Credit card basics: Pay over the monthly minimum payment
Americans are drowning in credit card debt. The average U.S. household owes more than $15,000 on their cards, according to Debt.org. Because of this large amount of debt, millions of credit card borrowers barely scrape up enough cash each month to make the monthly minimum payment.
But simply making the minimum payment — and not paying a dime more — makes your debt situation much worse, says Beverly Harzog, a credit expert and author of “The Debt Escape Plan.”
Here’s the case for paying over the monthly minimum payment:
“You end up paying a lot more for your purchases than you ever intended,” Harzog says.
For example, say your computer suddenly dies. You rush out and use a credit card to purchase a $700 replacement.
The interest rate on the card is 23%, and the monthly minimum required payment is $25 a month. If you pay the minimum each month, it will take you 41 months to pay off the purchase.
At your current interest rate, you will rack up $313.09 in interest costs. Suddenly, the $700 computer costs you more than $1,000.
A large percentage of borrowers find themselves in this spot. In fact, 39% of Americans carry over credit card debt from month to month, according to the 2017 Consumer Financial Literacy Survey from the National Foundation for Credit Counseling.
Many consumers get so comfortable paying the minimum that they rarely deviate from the practice, even when they have the money to pay down more, Harzog says.
“It’s becomes like a habit,” she says. “So even if you can pay more, you don’t.”
Moving beyond the minimum payment
Perhaps years of making the minimum monthly payment have left you with a mountain of credit card debt. If your spending is out of control and you can’t rein it back in, Harzog has a sobering message.
“You need to stop using your credit card,” she says.
Stopping cold turkey is the most important step to getting credit card debt under control. Once you stop the bleeding, create a plan to go beyond making the minimum monthly payment.
The National Foundation for Credit Counseling recommends the following steps for paying down credit card debt:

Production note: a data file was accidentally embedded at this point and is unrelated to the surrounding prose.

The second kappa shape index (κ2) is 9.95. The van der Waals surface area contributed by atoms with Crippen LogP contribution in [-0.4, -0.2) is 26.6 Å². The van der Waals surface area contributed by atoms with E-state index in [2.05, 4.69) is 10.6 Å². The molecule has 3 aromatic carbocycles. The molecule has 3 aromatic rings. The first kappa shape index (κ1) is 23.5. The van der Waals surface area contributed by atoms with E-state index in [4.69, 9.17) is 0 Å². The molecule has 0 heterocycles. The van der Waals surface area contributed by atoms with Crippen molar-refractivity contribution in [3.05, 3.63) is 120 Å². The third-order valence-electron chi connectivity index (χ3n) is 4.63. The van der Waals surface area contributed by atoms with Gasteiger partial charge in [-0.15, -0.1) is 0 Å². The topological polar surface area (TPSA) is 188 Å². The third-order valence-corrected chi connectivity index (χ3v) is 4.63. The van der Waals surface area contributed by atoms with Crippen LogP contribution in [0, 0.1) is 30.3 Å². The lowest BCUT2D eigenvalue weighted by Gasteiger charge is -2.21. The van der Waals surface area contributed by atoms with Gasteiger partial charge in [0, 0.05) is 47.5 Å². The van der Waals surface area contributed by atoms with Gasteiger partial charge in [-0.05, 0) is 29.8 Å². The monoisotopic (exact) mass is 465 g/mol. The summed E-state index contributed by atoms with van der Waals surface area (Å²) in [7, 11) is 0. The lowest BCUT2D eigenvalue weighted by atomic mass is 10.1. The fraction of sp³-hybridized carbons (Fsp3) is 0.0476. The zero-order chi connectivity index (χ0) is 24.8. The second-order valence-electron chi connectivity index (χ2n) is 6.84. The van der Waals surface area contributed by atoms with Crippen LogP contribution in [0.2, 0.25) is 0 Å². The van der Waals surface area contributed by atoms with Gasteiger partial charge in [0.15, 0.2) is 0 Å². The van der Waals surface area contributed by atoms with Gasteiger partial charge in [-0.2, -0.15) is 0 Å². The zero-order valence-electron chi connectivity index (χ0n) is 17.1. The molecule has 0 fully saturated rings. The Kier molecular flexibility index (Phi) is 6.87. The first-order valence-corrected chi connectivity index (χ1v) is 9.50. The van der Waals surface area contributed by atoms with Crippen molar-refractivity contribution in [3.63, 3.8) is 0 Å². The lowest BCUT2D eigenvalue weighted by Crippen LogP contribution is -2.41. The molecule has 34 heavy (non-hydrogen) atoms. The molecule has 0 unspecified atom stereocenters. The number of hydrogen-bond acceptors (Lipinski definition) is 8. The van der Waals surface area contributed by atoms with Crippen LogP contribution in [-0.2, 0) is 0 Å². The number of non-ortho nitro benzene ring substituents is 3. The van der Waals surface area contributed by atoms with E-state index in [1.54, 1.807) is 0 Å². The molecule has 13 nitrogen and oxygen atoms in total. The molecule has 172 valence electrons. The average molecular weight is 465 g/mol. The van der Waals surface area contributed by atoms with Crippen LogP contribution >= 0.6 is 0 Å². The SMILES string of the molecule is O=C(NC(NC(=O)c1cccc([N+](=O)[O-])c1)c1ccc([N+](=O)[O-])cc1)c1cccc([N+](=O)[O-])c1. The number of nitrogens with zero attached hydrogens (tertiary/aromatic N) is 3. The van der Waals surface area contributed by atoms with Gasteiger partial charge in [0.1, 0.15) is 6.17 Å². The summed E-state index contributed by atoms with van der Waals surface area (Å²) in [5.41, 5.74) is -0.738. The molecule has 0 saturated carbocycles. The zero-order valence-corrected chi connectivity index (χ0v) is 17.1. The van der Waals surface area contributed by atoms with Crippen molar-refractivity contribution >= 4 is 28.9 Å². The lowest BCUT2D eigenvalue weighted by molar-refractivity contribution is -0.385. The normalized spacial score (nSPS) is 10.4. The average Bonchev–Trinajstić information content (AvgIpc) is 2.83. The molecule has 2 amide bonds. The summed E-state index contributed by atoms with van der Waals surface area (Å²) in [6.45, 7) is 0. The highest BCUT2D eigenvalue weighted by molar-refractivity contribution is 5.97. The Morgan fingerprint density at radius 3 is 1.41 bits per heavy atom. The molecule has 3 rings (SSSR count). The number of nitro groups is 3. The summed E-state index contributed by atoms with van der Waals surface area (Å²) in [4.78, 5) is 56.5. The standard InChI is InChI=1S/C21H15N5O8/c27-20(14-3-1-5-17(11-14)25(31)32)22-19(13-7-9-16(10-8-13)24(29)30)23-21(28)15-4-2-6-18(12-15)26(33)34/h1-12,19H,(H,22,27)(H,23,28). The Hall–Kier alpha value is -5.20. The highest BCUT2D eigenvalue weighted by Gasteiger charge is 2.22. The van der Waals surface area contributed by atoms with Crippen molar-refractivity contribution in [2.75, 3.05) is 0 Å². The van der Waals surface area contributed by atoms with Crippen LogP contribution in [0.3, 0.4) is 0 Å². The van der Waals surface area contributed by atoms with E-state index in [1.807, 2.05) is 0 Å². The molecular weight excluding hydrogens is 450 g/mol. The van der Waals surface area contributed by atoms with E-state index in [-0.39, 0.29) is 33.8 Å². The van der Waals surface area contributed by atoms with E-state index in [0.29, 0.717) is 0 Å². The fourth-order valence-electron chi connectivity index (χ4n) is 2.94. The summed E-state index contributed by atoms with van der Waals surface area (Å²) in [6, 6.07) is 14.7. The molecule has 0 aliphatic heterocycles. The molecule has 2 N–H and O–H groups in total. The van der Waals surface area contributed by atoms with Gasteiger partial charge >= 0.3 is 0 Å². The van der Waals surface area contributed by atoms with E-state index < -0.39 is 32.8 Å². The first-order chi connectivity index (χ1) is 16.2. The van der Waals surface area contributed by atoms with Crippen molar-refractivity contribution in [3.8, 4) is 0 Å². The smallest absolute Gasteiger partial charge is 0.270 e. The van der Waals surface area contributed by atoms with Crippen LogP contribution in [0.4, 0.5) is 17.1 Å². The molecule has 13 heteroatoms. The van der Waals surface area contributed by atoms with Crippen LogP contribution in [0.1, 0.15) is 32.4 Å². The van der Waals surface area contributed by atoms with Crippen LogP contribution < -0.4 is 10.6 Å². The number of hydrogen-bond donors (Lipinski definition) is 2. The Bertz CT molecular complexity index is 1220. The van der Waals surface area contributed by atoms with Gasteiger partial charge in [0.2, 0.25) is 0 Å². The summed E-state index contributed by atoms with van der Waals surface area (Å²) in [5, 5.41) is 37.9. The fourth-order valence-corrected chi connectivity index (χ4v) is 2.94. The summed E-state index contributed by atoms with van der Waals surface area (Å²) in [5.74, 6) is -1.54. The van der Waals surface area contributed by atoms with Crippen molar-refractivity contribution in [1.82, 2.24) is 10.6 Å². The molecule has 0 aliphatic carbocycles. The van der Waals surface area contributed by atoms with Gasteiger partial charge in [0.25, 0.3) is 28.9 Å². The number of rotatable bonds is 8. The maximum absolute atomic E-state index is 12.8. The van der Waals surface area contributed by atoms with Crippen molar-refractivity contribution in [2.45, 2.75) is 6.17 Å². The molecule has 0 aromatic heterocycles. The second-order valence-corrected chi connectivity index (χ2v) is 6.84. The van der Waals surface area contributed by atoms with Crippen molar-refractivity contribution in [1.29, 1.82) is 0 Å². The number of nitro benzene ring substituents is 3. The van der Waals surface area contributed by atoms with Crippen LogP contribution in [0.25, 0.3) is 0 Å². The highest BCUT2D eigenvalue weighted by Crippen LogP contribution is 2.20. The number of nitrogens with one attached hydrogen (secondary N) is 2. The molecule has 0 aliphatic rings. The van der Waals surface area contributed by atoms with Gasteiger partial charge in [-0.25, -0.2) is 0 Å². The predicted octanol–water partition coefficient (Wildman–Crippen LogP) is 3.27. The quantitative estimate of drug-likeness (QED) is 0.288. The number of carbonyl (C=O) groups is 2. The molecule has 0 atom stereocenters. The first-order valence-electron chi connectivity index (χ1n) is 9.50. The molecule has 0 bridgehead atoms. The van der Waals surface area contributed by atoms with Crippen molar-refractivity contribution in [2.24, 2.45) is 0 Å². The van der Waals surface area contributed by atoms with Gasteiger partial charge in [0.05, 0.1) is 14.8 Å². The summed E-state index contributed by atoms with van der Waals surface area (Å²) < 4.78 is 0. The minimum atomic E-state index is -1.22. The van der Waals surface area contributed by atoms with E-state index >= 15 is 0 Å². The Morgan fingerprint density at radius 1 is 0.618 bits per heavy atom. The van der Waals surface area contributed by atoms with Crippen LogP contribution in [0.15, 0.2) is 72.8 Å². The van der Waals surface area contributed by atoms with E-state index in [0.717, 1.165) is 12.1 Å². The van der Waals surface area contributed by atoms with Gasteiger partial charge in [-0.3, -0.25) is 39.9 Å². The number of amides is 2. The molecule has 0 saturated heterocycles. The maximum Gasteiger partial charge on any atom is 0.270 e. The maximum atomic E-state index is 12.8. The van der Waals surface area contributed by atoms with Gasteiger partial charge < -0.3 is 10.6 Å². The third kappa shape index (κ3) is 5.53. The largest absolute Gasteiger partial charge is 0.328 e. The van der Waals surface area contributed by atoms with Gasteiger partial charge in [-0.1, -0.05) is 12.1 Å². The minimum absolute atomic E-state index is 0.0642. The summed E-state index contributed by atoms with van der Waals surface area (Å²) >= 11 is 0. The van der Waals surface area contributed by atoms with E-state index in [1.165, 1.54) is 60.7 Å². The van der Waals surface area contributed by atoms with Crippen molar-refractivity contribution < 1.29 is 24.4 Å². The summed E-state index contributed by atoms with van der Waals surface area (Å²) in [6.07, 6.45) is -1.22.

- Create a budget. This can help you find areas to trim back spending. Use any funds saved in this process to pay down credit card debt. Unfortunately, just 40% of Americans have a budget, according to the NFCC.
- Pay down higher-interest credit cards first. Paying down debts with higher interest costs eventually frees up more money to apply to your other debts.
- Apply any extra funds to your debt. If you get extra money for any reason — a bonus at work, a birthday gift, a tax refund — use it to pay down credit card debt.
Harzog also suggests a few tips. For example, if your monthly payment due date tends to fall at a time when funds usually are scarce — such as the end of the month — call your credit card lender.
“If you are having trouble making your payments, you can change your due date to any time during the month that works for your cash flow,” Harzog says. Credit card companies have shown a growing willingness to make such adjustments in recent years, she notes.
If your debt is a bit larger, consider a balance-transfer to a card with a low interest rate. This can buy you time to adjust spending and save money to pay down the debt.
A debt consolidation loan also might help you get your obligations under control.
“See what is available,” Harzog says. “You might be able to get an interest rate that’s better than what you are paying now.”
Getting help for more severe debt issues
If your debt problem is especially severe, seek outside help. Talking to a debt counselor can give you ideas and tools that will get you back to using credit cards responsibly.
“There’s no shame in this,” Harzog says. “They can counsel you and point you in the right direction. You can’t know what your options are until you talk to somebody.”
Others with large amounts of credit card debt might be shopaholics, or might spend due to self-esteem issues. In such cases, therapy can get at the root of underlying emotional and psychological issues tied to spending problems.
Harzog is empathetic toward those who have a mountain of debt and feel hopeless about whittling it down.
“That’s an awful feeling,” she says. “I know it from firsthand experience.
However, she says most people who successfully tackle their debt and start paying more than the minimum amount each month find the change satisfying. Those good feelings typically keep them on track for the long haul.
“Most stick with it, because they can feel the stress melting away,” she says.